7) Sacramento Kings- Kemba Walker, PG, Connecticut. The Kings wouldn’t mind if Leonard fell to them at #7, but if Washington grabs him, point guard is the next choice with Tyreke Evans more suited as a scoring guard. This pick will come down to Walker, Alec Burks and even Jimmer Fredette. Walker could instill some character to a shaky locker room and can contribute immediately.

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RTC 2011 NBA Mock Draft: Version 1.0

Posted by zhayes9 on May 19th, 2011

Zach Hayes is an RTC contributor, columnist and bracketologist.  For the next six weeks, he’ll also be our chief draftnik, mocking up the place with his first round selections.  For additional detail, be sure to also check out our 35 draft profiles of the top collegians that we are rolling out over the next five weeks. 

As a college basketball fan, the NBA Draft has always represented a final sendoff to the previous season and for the players we’ve followed religiously over the course of their collegiate careers. Even though some stops (Derrick Rose, John Wall, Greg Oden) have been shorter than others (Tyler Hansbrough, J.J. Redick, Evan Turner), each player has provided a long list of memories while making their individual imprint on the college game. Similar to a parent sending their kids off to school for the first time, the draft in late June serves as one last chance to say goodbye.

It's 2003 All Over Again For the Cavs... Sorta

Now that the lottery order has been unveiled, it’s time to introduce our first ever 2011 NBA Mock Draft here at RTC. As someone who annually follows the happenings surrounding the draft for weeks leading up to the big night, hopefully my mock selections will provide both insight and expectation into what will transpire in around five weeks time, although with this year’s weak draft class we could see more trades than ever with teams looking to exchange picks this year for 2012 selections.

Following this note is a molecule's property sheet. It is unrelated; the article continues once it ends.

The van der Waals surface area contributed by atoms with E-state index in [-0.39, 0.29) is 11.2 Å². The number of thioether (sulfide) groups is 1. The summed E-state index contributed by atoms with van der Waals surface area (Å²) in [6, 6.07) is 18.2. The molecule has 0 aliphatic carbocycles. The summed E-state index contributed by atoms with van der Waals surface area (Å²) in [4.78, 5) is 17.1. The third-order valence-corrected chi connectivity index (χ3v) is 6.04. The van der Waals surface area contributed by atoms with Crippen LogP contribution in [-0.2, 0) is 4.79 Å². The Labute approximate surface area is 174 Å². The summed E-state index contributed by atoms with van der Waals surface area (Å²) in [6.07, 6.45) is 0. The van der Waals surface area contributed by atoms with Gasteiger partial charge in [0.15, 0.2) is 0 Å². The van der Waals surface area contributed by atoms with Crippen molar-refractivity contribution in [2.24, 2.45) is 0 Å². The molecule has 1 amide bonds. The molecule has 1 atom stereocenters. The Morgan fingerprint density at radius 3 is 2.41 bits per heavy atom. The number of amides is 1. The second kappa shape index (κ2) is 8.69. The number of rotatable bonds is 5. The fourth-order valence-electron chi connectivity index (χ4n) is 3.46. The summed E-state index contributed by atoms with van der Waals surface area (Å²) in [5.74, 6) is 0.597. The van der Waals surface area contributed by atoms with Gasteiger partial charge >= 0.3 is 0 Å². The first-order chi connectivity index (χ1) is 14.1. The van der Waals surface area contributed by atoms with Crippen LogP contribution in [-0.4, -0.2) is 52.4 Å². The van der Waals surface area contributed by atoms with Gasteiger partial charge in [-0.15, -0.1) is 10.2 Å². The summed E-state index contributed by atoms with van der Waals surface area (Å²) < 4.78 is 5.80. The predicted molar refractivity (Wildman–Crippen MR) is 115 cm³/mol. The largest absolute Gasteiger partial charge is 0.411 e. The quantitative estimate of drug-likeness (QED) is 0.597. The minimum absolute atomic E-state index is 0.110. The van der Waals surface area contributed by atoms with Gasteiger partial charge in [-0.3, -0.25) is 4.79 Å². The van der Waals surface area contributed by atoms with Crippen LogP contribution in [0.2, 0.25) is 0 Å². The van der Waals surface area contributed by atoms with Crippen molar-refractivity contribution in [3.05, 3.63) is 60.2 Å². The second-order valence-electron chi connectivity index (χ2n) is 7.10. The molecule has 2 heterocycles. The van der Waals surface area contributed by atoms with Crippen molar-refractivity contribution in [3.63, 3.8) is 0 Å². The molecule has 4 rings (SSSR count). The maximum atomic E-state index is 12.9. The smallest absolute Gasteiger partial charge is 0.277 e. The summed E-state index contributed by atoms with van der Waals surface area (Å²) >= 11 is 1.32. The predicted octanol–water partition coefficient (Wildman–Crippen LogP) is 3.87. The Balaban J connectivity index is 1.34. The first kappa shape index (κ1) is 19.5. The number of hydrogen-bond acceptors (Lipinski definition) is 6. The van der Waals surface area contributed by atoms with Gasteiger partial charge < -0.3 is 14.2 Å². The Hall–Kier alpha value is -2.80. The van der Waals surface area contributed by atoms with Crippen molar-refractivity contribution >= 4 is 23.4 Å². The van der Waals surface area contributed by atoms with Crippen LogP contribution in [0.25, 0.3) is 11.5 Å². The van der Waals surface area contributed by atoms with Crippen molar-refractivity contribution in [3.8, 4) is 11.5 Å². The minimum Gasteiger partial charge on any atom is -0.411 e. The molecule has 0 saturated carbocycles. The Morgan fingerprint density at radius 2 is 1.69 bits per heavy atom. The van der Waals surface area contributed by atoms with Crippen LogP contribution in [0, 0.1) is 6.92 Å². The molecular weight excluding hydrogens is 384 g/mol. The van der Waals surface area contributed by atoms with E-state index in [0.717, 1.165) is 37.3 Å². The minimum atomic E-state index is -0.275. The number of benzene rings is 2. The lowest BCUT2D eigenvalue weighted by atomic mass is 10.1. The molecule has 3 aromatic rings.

1. Cleveland Cavaliers- Kyrie Irving, PG, Duke.  In a point guard heavy league where a gifted court general is essential for any team with championship aspirations, Irving makes the most sense of any single pick in the draft. Irving has tremendous playmaking ability at the position both setting up teammates and generating his own offense.

2. Minnesota Timberwolves- Derrick Williams, SF, Arizona.  The most efficient player in college basketball who possesses phenomenal athleticism and excels in isolation, Williams is the clear cut choice if Minnesota hangs onto this pick. Although Williams is a bit of a tweener, an improved mid-range game will render Williams a matchup nightmare for opposing threes.

3. Utah Jazz- Brandon Knight, PG, Kentucky.  This pick could certainly go in a different direction if the Jazz head honchos feel Devin Harris is their point guard for the foreseeable future. Even if Harris sticks around, Knight needs some grooming as a distributor before he’s ready to shine. Knight is already a capable shooter and offensive threat.

4. Cleveland Cavaliers- Enes Kanter, C, Turkey.  After selecting Irving, it only makes sense to grab the best available big man and pick Kanter. A supremely skilled 7-footer with advanced footwork and scoring ability in the post, Kanter’s ceiling is very high. Kanter hasn’t played outside of a Kentucky practice in over a year, so there’s risk in this selection.

5. Toronto Raptors- Jonas Valanciunas, PF, Lithuania.  The Raptors have never been bashful about selecting international players and there’s certainly a need for more athleticism in the low post for Toronto. If the question marks surrounding Valanciunas’ buyout can be resolved, the Raptors are nabbing a projectable low-post threat who can really rebound.